Sure, he might be the strongest there is, but there’s no getting around Newton’s Laws – especially that last one, which can be a stickler if he’s trying to jump up.
In the latest issue of Champions from Marvel (grab it at your local comic shop or digitally here at Comixology), the ship in which our team of heroes – Cyclops, Ms. Marvel, Viv Vision, Hulk, Nova and Spider-Man – are travelling in is shot out of the sky over the ocean. While contemplating their options for reaching land, Spider-Man suggests that the Hulk could jump up, only to be quickly corrected by Cyclops who explains that if Hulk jumps up, he’ll sink the floating ship. But…would he, or was Cyclops just being overly cautious?
Okay – one further clarification…this is the young Cyclops, pulled from his early days as an X-Man, the Miles Morales Spider-Man and the Amadeus Cho Hulk. The whole team is made of young Marvel heroes who are seeking to change the world, and learning that wanting to and actually changing the world are two different things. Back to science.
This isn’t the first time the Hulk has had to consider moving against or within water in the series. In Champions #1, when rescuing a shipping container full of young girls, Viv, Nova and Hulk all realized he had to let the container sink all the way to the bottom of a harbor before he could push up against something and get the container onto dry land.
The lesson here – you can be as strong as the Hulk, but if you don’t have something to push against, all those muscles just don’t matter. That’s Newton’s 3rd Law of Motion – for every action force, there is an equal and opposite reaction force. For the Hulk to jump, he has to push against the ground, and in return, the ground pushes back on him with a force that is equal to, and in the opposite direction of the Hulk’s push. In the case of jumping up from the ship, the Hulk would push down on it, the ship would push down on the water, and…well, as Cyclops said, our heroes would be swimming home.
But…really? If the Hulk did try to do a “Hulk jump” up from the ship, would it be enough to sink it? To figure that out, we’d need to know two things: 1) how hard the Hulk pushes down when he jumps up and, 2) the buoyancy of the ship. Let’s start with the buoyancy:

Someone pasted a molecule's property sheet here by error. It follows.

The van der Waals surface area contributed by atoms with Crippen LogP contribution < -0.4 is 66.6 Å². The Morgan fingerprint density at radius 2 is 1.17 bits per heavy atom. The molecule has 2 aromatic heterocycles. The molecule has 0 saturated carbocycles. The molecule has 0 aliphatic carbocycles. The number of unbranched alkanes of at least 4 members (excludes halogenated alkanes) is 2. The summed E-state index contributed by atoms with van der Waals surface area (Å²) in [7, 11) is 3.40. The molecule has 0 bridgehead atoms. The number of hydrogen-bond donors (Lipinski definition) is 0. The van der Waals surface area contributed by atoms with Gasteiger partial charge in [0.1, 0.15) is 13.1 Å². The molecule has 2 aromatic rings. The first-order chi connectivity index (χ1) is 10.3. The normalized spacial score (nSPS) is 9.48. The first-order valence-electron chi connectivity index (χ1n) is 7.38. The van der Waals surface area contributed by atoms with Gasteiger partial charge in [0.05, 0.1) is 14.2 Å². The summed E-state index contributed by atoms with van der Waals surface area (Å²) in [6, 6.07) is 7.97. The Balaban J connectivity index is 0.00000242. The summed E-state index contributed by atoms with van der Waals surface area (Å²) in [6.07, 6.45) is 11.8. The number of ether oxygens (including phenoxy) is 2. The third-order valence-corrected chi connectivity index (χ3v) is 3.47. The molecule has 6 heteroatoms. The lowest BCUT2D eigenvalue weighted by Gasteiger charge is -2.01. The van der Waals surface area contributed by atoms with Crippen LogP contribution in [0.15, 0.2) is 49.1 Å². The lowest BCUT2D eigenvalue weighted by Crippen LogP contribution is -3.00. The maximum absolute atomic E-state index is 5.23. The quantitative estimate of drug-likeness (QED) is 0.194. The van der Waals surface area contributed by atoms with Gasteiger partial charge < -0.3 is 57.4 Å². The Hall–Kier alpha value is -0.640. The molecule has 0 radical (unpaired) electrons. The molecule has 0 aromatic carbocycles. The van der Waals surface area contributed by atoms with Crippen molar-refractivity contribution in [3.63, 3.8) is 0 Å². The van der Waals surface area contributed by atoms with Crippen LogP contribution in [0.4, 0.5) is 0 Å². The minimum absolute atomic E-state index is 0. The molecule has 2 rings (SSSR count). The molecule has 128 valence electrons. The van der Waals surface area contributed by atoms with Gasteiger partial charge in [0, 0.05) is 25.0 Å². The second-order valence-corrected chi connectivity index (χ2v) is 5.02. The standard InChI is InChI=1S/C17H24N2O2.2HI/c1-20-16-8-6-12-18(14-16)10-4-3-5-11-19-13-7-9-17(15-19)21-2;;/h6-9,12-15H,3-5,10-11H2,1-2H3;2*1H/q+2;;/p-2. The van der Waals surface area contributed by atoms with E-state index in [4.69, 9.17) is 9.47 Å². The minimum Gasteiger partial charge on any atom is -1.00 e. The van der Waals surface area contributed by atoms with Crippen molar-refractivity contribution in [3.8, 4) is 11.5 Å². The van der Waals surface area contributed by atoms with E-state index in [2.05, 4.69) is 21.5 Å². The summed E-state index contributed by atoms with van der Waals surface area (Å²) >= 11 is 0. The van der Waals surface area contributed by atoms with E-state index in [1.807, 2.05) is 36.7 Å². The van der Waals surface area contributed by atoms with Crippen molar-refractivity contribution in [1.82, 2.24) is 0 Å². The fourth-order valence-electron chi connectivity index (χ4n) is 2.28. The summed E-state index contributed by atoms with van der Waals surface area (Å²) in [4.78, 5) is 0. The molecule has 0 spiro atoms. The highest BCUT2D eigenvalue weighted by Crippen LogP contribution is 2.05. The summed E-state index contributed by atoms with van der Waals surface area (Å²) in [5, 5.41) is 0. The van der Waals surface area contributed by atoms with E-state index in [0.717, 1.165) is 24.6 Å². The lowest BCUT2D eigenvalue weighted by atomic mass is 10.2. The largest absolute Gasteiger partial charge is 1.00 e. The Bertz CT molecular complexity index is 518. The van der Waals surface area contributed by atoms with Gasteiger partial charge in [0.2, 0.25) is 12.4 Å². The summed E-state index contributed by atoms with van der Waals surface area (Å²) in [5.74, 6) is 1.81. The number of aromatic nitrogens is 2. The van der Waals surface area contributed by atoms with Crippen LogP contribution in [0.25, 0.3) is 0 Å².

The upward force exerted on an object floating in a fluid is equal to the density of the fluid multiplied by the volume of the fluid displaced (the amount of water the ship pushes out of the way), multiplied by the acceleration due to gravity (9.8 m/s2), or:
FB = ρVg
Our crew is in the ocean (density – that thing that looks like a weird lowercase “p” up there is the Greek letter Rho, which stands for density -1027 kg/m3 ), and gravity is 9.8 m/s2, but as for the volume of the ship (in meters3)…who knows. It has enough buoyancy to hold four teenagers (Viv can fly) and a Hulk up, but making an estimate would be anyone’s guess. So let’s not right now.
Let’s talk about the Hulk’s jump instead.
A lot of this work has been done already online here and there, perhaps most notably by Wired blogger and Physics Professor, Rhett Allain who looked at “The Physics of the Hulk’s Jump” Allain did a great job of working through the numbers, so we’re going to borrow some of his work and approach for this investigation (yes, we know that this is a different Hulk, but the numbers do carry over pretty well).
To understand how much force the Hulk pushes down with when he jumps, we need to bring in the work-energy theorem which states that the work done on a system is equal to the energy change of the system. In other words, when the Hulk jumps and goes up, he gains gravitational potential energy. That energy is equal to the work done on the Hulk to get there, that is, the amount the surface the Hulk pushed against pushed him back when he jumped.
Some numbers – again, we’re going with Allain’s estimations:
The Hulk’s mass – 293 kg (yeah – that may seem a little low, but it’s a pretty reasonable 645 pounds based from Allain’s analysis of the Hulk’s body in comparison to other, human bodies).
Average jump height – 120 meters. That’s 400 feet, and we’re going with it as an okay estimate of an “average” jump for the Hulk.
There are a couple of ways to approach the physics of a vertical jump, and we’re going to go with Allain’s, even though the answers from a variety of approaches get values for the force that are all in the same neighborhood.
Think about a jump in slow motion – or get out of your chair and go through the motions. There’s the pre-jump crouch, and the push off. If we reduce the Hulk to a point located at his center of mass (just below the navel, near the top of the hip bones), we could follow that movement from the crouch to the height at push off.
In other words, and borrowing Allain’s image from Wired for a second, the difference between s1 and s2 is it – that’s when the Hulk (or you, if you’re jumping along at home) is applying a push down on the ground. Following Newton’s 3rd Law, if the Hulk pushes on the ground, the ground will push back. Just for that short bit of time – the time it takes to move the center of mass from s1 to s2 – that’s the push from the ground. The force of the push down equals the force of the push up, and that push up is responsible for the final vertical height of the Hulk, you, or your favorite basketball player.
And in this instance, using the Hulk’s center of mass, the Hulk’s final height, h, is equal to the height minus s2, (h – s2).